Comparison of European studies by prevalence of the countries
Fifty-two (41.3%) out of the 126 reports were from Europe, and of these, 44 (84.6%) were from countries considered as low prevalence country, while 8 (15.4%) were classified as high prevalence. The median number of applied components of OI was similar in high prevalence countries compared to low prevalence countries (Table 1). However, the identification (25% vs. 20.5%) and screening (25% vs. 18.2%) of contact patients was performed more frequently, but not the screening on admission (12.5% vs. 34.1%). On the other hand, OI of the environment were performed more frequently in high prevalence countries (87.5% vs. 75%), especially of the wet environment (87.5% vs. 70.5%).
Study quality assessment
In the endemic setting, the quality assessment of the 45 studies was performed with STROBE (n = 43) and ORION (n = 2). In the epidemic setting, STROBE was used for 12 studies, ORION for 66 studies, and CARE for 3 studies. Overall, study quality assessed with STROBE was high in 9.1%, moderate in 63.6%, and low in 27.3% of the studies. For ORION, high quality was 0%, moderate quality 44.1%, and low quality 55.9%. With CARE, all studies had moderate quality (100%) (Additional file 1: Table S5). In the endemic setting, the median STROBE score was 13 (range 6–25) and the median ORION score was 22 (range 22–22), in the epidemic setting the median STROBE score was 15.5 (range 10–24), the median ORION score was 17 [9,10,11,12,13,14,15,16,17,18,19,20,21,22,23,24,25,26,27,28,29], and the median CARE score was 16 (range 15–19), respectively.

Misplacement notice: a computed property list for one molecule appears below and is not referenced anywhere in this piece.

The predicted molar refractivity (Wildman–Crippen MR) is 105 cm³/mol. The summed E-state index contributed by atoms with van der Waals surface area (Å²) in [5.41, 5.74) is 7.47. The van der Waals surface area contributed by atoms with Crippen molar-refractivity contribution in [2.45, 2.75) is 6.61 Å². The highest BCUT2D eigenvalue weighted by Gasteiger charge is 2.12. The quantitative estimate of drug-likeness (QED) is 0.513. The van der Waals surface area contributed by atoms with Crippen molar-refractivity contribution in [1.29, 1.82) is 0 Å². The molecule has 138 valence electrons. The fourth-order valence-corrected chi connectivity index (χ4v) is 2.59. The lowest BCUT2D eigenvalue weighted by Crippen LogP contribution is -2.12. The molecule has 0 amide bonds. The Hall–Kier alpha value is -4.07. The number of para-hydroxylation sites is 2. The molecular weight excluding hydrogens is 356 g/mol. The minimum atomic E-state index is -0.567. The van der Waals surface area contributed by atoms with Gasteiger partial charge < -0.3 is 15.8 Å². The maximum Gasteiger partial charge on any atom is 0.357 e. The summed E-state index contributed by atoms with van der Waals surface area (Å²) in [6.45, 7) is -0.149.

Summary of evidence
In this systematic review, analysing 126 studies, we found that a median of two OI components were performed in the endemic as well as in the epidemic setting. The most common OI components in the endemic settings were screening of the environment as well as general screening of patients on admission and during hospitalization. Identifying an environmental source might guide designated IPC measures to prevent further spread. Measures to combat spread of CRPA were previously described by a systematic review by Tomczyk et al. , where the most frequent IPC measures were contact precautions, active surveillance cultures (from all patients, high risk patients, and also contact patients of indexes), monitoring, audit and feedback of preventive measures, and patient cohorting. However, this review did not describe all possible components of OI, even though environmental cleaning was mentioned in 40% of the studies, which implies previous environmental screening might have been performed. Environmental screening is a labour-intensive measure, but to the best of our knowledge, no cost-effectiveness analysis is available in the literature. It is a balance in which it takes an effort to identify an environmental source, but the identification will possibly prevent a potential (ongoing) outbreak. The same applies for screening of patients at admission or during hospitalization. Depending on the prevalence of CRPA in the specific healthcare setting, the costs might exceed the benefits and index-case driven screening might be more appropriate. Recent studies show a benefit of overall screening in the detection of carbapenem-resistant Enterobacterales [39, 40], but it remains unknown if this is also applicable for P. aeruginosa.